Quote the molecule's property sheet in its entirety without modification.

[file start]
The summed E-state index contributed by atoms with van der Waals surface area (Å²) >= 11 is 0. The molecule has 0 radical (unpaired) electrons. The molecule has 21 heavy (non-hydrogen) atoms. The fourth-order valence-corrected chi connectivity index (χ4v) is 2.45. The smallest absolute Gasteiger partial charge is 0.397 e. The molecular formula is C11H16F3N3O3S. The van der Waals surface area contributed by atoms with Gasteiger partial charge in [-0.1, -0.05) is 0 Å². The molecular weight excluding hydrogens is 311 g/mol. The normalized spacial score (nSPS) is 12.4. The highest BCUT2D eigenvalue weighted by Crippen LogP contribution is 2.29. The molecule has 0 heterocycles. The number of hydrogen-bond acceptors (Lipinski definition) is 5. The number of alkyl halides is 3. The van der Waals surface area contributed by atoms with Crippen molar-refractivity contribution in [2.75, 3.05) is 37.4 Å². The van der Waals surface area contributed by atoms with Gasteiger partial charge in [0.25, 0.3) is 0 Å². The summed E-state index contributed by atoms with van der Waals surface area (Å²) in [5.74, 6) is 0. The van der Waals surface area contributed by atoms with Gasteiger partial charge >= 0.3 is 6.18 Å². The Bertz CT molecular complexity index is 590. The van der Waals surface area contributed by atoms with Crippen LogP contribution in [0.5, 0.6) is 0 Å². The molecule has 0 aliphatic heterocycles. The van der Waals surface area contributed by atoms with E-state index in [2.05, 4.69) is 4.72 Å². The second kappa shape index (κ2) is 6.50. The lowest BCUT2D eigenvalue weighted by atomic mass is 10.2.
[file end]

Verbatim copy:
The summed E-state index contributed by atoms with van der Waals surface area (Å²) >= 11 is 0. The molecule has 0 radical (unpaired) electrons. The molecule has 21 heavy (non-hydrogen) atoms. The fourth-order valence-corrected chi connectivity index (χ4v) is 2.45. The smallest absolute Gasteiger partial charge is 0.397 e. The molecular formula is C11H16F3N3O3S. The van der Waals surface area contributed by atoms with Gasteiger partial charge in [-0.1, -0.05) is 0 Å². The molecular weight excluding hydrogens is 311 g/mol. The normalized spacial score (nSPS) is 12.4. The highest BCUT2D eigenvalue weighted by Crippen LogP contribution is 2.29. The molecule has 0 heterocycles. The number of hydrogen-bond acceptors (Lipinski definition) is 5. The number of alkyl halides is 3. The van der Waals surface area contributed by atoms with Crippen molar-refractivity contribution in [2.75, 3.05) is 37.4 Å². The van der Waals surface area contributed by atoms with Gasteiger partial charge in [0.25, 0.3) is 0 Å². The summed E-state index contributed by atoms with van der Waals surface area (Å²) in [5.74, 6) is 0. The van der Waals surface area contributed by atoms with Gasteiger partial charge >= 0.3 is 6.18 Å². The Bertz CT molecular complexity index is 590. The van der Waals surface area contributed by atoms with Crippen LogP contribution in [0.5, 0.6) is 0 Å². The molecule has 0 aliphatic heterocycles. The van der Waals surface area contributed by atoms with E-state index in [2.05, 4.69) is 4.72 Å². The second kappa shape index (κ2) is 6.50. The lowest BCUT2D eigenvalue weighted by atomic mass is 10.2.